As a medical examiner, you have to do a full autopsy. You exclude other types of injury and other intoxications. And then with the history and the circumstances, you end up formulating your final diagnosis.

[15:36] The Training Path

After your three or four-year residency in Anatomic and Clinical Pathology, you need to do a one-year fellowship in Forensic Pathology. That’s typically at a medical examiner’s office or a coroner’s office where you’re working as a medical examiner. You’re going to have your own cases, initially, you’re gonna have a lot of supervision, as you’re going to be doing your cases with another medical examiner.

As you become more independent, you could already do homicide or handle people who die in fires and drug overdoses. James says you have to do as many cases as you can so you can get comfortable with doing autopsies. You also have to make sure you understand what needs to be documented, what you need to look for, and what the body is telling you. 

'You want to be able to see and do as many different types of deaths as you can so you become very comfortable in doing those autopsies.'Click To Tweet

Once you start practicing as a medical examiner, you’ve got a lot of those cases already under your belt, so to speak, and you’re more comfortable with what comes along now. 

They’re always still going to be challenging cases and unusual cases. And that’s part of the interest because they’re always learning and teaching themselves new things. But the purpose of the fellowship is to really grow and grasp what you need to know to become a forensic pathologist.

[17:32] The Need for Forensic Pathologists

James says there are many fellowship spots that go unfilled each year. Part of the reason is maybe there’s just not enough funding for those spots. There are some very competitive programs, traditionally, in New York, Baltimore, Miami, Texas, and Chicago.

“Right now, there is a severe workforce shortage for forensic pathologists.”Click To Tweet

James claims there are not enough forensic pathologists in the country to cover all those jurisdictions. In fact, currently, there are only about 500 or so board-certified practicing forensic pathologists. For all the jurisdictions to be covered, they would need 1200-1300.

There’s competition now to get these forensic pathologists because some offices are raising their salaries. The federal government is also doing some draft legislation looking to help fund more forensic pathology fellowship programs, as well as provide some loan forgiveness for student loans for people who go into forensic pathology.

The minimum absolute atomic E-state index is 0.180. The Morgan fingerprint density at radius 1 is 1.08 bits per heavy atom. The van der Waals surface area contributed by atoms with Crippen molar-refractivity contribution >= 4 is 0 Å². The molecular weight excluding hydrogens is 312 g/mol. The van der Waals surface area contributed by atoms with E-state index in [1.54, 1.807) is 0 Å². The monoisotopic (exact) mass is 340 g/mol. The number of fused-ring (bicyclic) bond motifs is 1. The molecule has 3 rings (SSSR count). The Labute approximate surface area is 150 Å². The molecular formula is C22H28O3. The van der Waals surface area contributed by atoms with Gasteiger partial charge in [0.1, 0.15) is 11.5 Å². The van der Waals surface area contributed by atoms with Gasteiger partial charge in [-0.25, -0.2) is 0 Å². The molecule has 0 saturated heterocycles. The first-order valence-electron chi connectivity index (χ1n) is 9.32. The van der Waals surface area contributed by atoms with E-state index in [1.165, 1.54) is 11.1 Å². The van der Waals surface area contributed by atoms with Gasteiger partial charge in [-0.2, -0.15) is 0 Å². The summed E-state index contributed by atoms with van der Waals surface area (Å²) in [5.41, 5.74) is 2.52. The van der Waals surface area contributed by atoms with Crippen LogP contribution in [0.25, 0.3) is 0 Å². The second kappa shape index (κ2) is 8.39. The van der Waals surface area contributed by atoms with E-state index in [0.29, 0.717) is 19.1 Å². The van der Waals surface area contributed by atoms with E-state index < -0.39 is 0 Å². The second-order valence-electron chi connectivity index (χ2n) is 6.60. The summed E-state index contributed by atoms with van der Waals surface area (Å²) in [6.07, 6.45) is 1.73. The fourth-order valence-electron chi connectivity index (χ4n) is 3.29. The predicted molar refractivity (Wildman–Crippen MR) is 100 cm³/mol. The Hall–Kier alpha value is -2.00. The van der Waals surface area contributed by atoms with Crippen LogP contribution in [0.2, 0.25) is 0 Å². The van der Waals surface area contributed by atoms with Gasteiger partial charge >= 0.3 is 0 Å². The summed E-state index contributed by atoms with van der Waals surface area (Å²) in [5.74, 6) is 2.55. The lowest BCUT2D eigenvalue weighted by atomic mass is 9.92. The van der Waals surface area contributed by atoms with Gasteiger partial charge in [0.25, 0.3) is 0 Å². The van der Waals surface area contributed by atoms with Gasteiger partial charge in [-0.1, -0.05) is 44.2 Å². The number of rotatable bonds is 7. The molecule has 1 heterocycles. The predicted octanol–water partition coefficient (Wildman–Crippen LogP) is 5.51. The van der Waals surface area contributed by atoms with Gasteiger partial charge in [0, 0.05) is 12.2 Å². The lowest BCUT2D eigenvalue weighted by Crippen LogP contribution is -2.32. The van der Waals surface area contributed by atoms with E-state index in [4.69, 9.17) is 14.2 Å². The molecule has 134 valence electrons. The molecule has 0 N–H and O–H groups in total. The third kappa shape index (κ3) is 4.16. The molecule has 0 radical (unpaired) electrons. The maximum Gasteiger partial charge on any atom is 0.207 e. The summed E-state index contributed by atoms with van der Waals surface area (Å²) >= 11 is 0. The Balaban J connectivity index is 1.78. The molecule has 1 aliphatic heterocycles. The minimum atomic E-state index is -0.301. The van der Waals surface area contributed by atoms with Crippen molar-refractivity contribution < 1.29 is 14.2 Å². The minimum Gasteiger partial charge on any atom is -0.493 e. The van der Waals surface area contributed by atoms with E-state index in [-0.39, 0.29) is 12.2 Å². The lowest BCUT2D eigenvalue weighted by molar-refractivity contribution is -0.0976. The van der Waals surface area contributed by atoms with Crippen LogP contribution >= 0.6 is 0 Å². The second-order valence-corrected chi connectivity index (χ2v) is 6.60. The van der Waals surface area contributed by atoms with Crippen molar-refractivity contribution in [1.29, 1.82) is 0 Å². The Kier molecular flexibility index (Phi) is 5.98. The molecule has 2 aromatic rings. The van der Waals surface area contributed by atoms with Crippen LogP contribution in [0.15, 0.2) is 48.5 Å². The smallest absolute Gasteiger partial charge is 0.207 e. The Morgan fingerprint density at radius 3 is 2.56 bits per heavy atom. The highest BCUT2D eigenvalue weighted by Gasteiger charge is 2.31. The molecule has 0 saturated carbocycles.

“The good side about forensics is the salaries are increasing and there's this potential loan forgiveness program.”Click To Tweet

[20:04] Other Special Opportunities

James adds there are other ways to supplement your income. There are a lot of forensic pathologists who will do some private consulting, or they’ll do per diem work. They may go for a few days a month, and work in another office because of the shortage.

A lot of offices need this per diem help. And so a lot of junior forensic pathologists can actually supplement their income pretty well by doing some of this per diem work.

For consulting work, there are either criminal or civil attorneys, med mal cases, for example, or even just criminal cases, where someone’s looking for a second opinion. Or they need someone just to review the autopsy report just to make sure, for their due diligence, that something hasn’t been missed, and that everything’s been done properly.

“There's medical, legal, or consulting work available for forensic pathologists out there.”Click To Tweet

[23:01] Overcoming Bias Against DOs

James says the medical examiner he hired is a DO. And regardless of whether you’re a DO or MD, what they’re looking for is for you to have passed all the tests first and foremost.

[23:38] Seeing How Pathology Helps Patients

James cites the book, Guiding the Surgeon’s Hand, written by an incredible surgical pathologist. And you can see how the diagnoses and the information that the pathologist gives to the surgeon, or the treating clinician really has a big role in the treatment of that patient.

[26:10] What He Wished He Knew Before

James wants to assure people that forensic pathologists are actually really normal people. And that’s because he had this misconception before.

'Forensic pathologists are very normal people. They have families and they have typical hobbies. They're great people to work with.'Click To Tweet